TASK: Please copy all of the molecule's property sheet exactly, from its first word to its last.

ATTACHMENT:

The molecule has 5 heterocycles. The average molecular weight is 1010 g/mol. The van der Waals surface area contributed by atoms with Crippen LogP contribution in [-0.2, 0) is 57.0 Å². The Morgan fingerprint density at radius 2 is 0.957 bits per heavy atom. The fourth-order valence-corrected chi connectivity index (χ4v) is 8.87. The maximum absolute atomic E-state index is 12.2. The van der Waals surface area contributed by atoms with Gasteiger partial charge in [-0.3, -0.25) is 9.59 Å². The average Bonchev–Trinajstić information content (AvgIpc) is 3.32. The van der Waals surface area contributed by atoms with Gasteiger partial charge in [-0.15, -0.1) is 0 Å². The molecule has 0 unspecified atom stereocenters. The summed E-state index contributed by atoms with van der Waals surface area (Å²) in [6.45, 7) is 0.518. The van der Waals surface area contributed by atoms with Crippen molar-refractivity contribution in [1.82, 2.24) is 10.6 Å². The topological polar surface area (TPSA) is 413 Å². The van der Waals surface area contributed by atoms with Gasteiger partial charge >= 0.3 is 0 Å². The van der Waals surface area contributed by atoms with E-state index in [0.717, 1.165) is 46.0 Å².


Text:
The molecule has 5 heterocycles. The average molecular weight is 1010 g/mol. The van der Waals surface area contributed by atoms with Crippen LogP contribution in [-0.2, 0) is 57.0 Å². The Morgan fingerprint density at radius 2 is 0.957 bits per heavy atom. The fourth-order valence-corrected chi connectivity index (χ4v) is 8.87. The maximum absolute atomic E-state index is 12.2. The van der Waals surface area contributed by atoms with Gasteiger partial charge in [-0.3, -0.25) is 9.59 Å². The average Bonchev–Trinajstić information content (AvgIpc) is 3.32. The van der Waals surface area contributed by atoms with Gasteiger partial charge in [-0.15, -0.1) is 0 Å². The molecule has 0 unspecified atom stereocenters. The summed E-state index contributed by atoms with van der Waals surface area (Å²) in [6.45, 7) is 0.518. The van der Waals surface area contributed by atoms with Crippen molar-refractivity contribution in [1.82, 2.24) is 10.6 Å². The topological polar surface area (TPSA) is 413 Å². The van der Waals surface area contributed by atoms with Gasteiger partial charge >= 0.3 is 0 Å². The van der Waals surface area contributed by atoms with E-state index in [0.717, 1.165) is 46.0 Å².